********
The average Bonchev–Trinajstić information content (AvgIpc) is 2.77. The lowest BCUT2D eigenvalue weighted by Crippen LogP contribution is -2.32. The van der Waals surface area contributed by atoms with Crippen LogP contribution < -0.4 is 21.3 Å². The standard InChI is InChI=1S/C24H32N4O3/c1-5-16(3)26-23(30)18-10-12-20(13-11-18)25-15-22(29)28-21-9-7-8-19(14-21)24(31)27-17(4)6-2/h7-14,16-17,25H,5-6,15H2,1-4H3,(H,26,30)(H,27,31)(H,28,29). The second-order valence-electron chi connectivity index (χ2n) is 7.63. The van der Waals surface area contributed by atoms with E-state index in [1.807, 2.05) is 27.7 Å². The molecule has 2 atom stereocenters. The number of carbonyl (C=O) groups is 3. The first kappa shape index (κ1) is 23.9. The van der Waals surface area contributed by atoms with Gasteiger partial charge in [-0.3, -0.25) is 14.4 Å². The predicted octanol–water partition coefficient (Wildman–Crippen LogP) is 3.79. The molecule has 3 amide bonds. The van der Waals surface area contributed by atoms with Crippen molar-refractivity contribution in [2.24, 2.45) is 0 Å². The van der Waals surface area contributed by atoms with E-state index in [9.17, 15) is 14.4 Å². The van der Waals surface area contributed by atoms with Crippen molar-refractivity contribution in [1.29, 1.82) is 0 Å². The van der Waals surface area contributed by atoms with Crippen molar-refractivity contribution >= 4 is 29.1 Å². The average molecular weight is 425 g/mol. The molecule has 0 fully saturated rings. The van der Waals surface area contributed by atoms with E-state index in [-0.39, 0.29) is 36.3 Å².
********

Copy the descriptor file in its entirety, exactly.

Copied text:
The average Bonchev–Trinajstić information content (AvgIpc) is 2.77. The lowest BCUT2D eigenvalue weighted by Crippen LogP contribution is -2.32. The van der Waals surface area contributed by atoms with Crippen LogP contribution < -0.4 is 21.3 Å². The standard InChI is InChI=1S/C24H32N4O3/c1-5-16(3)26-23(30)18-10-12-20(13-11-18)25-15-22(29)28-21-9-7-8-19(14-21)24(31)27-17(4)6-2/h7-14,16-17,25H,5-6,15H2,1-4H3,(H,26,30)(H,27,31)(H,28,29). The second-order valence-electron chi connectivity index (χ2n) is 7.63. The van der Waals surface area contributed by atoms with E-state index in [1.807, 2.05) is 27.7 Å². The molecule has 2 atom stereocenters. The number of carbonyl (C=O) groups is 3. The first kappa shape index (κ1) is 23.9. The van der Waals surface area contributed by atoms with Gasteiger partial charge in [-0.3, -0.25) is 14.4 Å². The predicted octanol–water partition coefficient (Wildman–Crippen LogP) is 3.79. The molecule has 3 amide bonds. The van der Waals surface area contributed by atoms with Crippen molar-refractivity contribution in [2.24, 2.45) is 0 Å². The van der Waals surface area contributed by atoms with E-state index in [9.17, 15) is 14.4 Å². The van der Waals surface area contributed by atoms with Crippen molar-refractivity contribution in [1.29, 1.82) is 0 Å². The van der Waals surface area contributed by atoms with Crippen molar-refractivity contribution >= 4 is 29.1 Å². The average molecular weight is 425 g/mol. The molecule has 0 fully saturated rings. The van der Waals surface area contributed by atoms with E-state index in [-0.39, 0.29) is 36.3 Å².